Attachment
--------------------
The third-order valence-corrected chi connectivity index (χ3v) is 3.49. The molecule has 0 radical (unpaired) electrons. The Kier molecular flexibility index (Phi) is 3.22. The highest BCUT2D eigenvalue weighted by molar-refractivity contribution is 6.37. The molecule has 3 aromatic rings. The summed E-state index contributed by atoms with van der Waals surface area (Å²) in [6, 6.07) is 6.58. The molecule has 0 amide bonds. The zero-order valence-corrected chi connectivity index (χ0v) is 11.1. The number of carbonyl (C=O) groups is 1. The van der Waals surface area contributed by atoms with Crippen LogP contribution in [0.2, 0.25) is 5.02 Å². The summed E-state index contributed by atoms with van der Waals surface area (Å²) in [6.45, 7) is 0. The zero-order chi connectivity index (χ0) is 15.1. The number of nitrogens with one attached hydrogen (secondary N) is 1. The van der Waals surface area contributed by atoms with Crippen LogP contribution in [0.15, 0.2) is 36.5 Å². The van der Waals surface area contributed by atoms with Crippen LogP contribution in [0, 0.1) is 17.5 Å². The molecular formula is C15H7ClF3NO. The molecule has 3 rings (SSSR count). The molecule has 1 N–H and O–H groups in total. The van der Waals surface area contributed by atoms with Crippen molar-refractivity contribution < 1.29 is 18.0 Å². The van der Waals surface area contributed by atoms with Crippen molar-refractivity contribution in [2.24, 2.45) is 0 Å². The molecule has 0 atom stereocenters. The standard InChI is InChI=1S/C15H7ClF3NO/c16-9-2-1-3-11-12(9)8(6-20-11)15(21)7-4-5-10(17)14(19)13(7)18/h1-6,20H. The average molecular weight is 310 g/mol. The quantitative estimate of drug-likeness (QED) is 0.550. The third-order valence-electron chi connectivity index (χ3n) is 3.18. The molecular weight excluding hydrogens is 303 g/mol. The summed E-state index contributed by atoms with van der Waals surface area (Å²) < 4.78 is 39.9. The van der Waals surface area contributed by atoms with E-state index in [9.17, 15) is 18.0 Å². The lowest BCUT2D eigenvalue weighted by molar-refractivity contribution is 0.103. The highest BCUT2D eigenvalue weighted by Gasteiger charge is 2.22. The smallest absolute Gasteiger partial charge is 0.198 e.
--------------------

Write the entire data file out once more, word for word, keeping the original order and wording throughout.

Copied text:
The third-order valence-corrected chi connectivity index (χ3v) is 3.49. The molecule has 0 radical (unpaired) electrons. The Kier molecular flexibility index (Phi) is 3.22. The highest BCUT2D eigenvalue weighted by molar-refractivity contribution is 6.37. The molecule has 3 aromatic rings. The summed E-state index contributed by atoms with van der Waals surface area (Å²) in [6, 6.07) is 6.58. The molecule has 0 amide bonds. The zero-order valence-corrected chi connectivity index (χ0v) is 11.1. The number of carbonyl (C=O) groups is 1. The van der Waals surface area contributed by atoms with Crippen LogP contribution in [0.2, 0.25) is 5.02 Å². The summed E-state index contributed by atoms with van der Waals surface area (Å²) in [6.45, 7) is 0. The zero-order chi connectivity index (χ0) is 15.1. The number of nitrogens with one attached hydrogen (secondary N) is 1. The van der Waals surface area contributed by atoms with Crippen LogP contribution in [0.15, 0.2) is 36.5 Å². The van der Waals surface area contributed by atoms with Crippen LogP contribution in [0, 0.1) is 17.5 Å². The molecular formula is C15H7ClF3NO. The molecule has 3 rings (SSSR count). The molecule has 1 N–H and O–H groups in total. The van der Waals surface area contributed by atoms with Crippen molar-refractivity contribution < 1.29 is 18.0 Å². The van der Waals surface area contributed by atoms with Crippen molar-refractivity contribution in [2.24, 2.45) is 0 Å². The molecule has 0 atom stereocenters. The standard InChI is InChI=1S/C15H7ClF3NO/c16-9-2-1-3-11-12(9)8(6-20-11)15(21)7-4-5-10(17)14(19)13(7)18/h1-6,20H. The average molecular weight is 310 g/mol. The quantitative estimate of drug-likeness (QED) is 0.550. The third-order valence-electron chi connectivity index (χ3n) is 3.18. The molecular weight excluding hydrogens is 303 g/mol. The summed E-state index contributed by atoms with van der Waals surface area (Å²) < 4.78 is 39.9. The van der Waals surface area contributed by atoms with E-state index in [9.17, 15) is 18.0 Å². The lowest BCUT2D eigenvalue weighted by molar-refractivity contribution is 0.103. The highest BCUT2D eigenvalue weighted by Gasteiger charge is 2.22. The smallest absolute Gasteiger partial charge is 0.198 e.